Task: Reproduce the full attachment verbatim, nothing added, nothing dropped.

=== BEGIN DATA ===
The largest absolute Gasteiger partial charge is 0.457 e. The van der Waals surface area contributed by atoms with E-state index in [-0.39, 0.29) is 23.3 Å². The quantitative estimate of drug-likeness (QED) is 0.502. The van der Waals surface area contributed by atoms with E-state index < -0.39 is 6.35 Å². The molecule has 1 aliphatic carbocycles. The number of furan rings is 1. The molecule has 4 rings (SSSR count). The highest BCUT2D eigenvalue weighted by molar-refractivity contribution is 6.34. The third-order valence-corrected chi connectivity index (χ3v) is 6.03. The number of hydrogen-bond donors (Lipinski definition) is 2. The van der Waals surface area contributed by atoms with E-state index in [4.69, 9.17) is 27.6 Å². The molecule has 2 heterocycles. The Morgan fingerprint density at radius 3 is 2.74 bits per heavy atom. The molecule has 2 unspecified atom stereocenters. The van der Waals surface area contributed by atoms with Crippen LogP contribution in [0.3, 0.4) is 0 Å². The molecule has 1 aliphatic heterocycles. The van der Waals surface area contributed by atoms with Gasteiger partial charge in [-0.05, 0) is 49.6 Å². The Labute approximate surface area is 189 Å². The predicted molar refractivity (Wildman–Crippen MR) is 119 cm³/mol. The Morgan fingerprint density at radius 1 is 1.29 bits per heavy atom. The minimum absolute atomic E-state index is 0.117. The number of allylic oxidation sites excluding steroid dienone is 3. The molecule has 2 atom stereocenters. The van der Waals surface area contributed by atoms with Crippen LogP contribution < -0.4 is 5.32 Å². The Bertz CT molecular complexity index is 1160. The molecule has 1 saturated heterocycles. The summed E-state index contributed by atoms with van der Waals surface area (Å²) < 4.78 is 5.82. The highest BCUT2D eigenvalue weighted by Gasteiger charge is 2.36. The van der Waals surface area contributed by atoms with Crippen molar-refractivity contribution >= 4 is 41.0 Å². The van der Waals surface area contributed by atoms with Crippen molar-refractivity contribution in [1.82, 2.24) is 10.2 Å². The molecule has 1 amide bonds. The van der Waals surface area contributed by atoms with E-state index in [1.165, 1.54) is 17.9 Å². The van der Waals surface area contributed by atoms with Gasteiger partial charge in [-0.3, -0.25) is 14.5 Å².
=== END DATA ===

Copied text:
The largest absolute Gasteiger partial charge is 0.457 e. The van der Waals surface area contributed by atoms with E-state index in [-0.39, 0.29) is 23.3 Å². The quantitative estimate of drug-likeness (QED) is 0.502. The van der Waals surface area contributed by atoms with E-state index < -0.39 is 6.35 Å². The molecule has 1 aliphatic carbocycles. The number of furan rings is 1. The molecule has 4 rings (SSSR count). The highest BCUT2D eigenvalue weighted by molar-refractivity contribution is 6.34. The third-order valence-corrected chi connectivity index (χ3v) is 6.03. The number of hydrogen-bond donors (Lipinski definition) is 2. The van der Waals surface area contributed by atoms with E-state index in [4.69, 9.17) is 27.6 Å². The molecule has 2 heterocycles. The Morgan fingerprint density at radius 3 is 2.74 bits per heavy atom. The molecule has 2 unspecified atom stereocenters. The van der Waals surface area contributed by atoms with Crippen LogP contribution in [0.3, 0.4) is 0 Å². The molecule has 1 aliphatic heterocycles. The van der Waals surface area contributed by atoms with Gasteiger partial charge in [-0.05, 0) is 49.6 Å². The Labute approximate surface area is 189 Å². The predicted molar refractivity (Wildman–Crippen MR) is 119 cm³/mol. The Morgan fingerprint density at radius 1 is 1.29 bits per heavy atom. The minimum absolute atomic E-state index is 0.117. The number of allylic oxidation sites excluding steroid dienone is 3. The molecule has 2 atom stereocenters. The van der Waals surface area contributed by atoms with Crippen LogP contribution < -0.4 is 5.32 Å². The Bertz CT molecular complexity index is 1160. The molecule has 1 saturated heterocycles. The summed E-state index contributed by atoms with van der Waals surface area (Å²) < 4.78 is 5.82. The highest BCUT2D eigenvalue weighted by Gasteiger charge is 2.36. The van der Waals surface area contributed by atoms with Crippen molar-refractivity contribution >= 4 is 41.0 Å². The van der Waals surface area contributed by atoms with Crippen molar-refractivity contribution in [1.82, 2.24) is 10.2 Å². The molecule has 1 amide bonds. The van der Waals surface area contributed by atoms with E-state index in [1.165, 1.54) is 17.9 Å². The van der Waals surface area contributed by atoms with Gasteiger partial charge in [-0.3, -0.25) is 14.5 Å².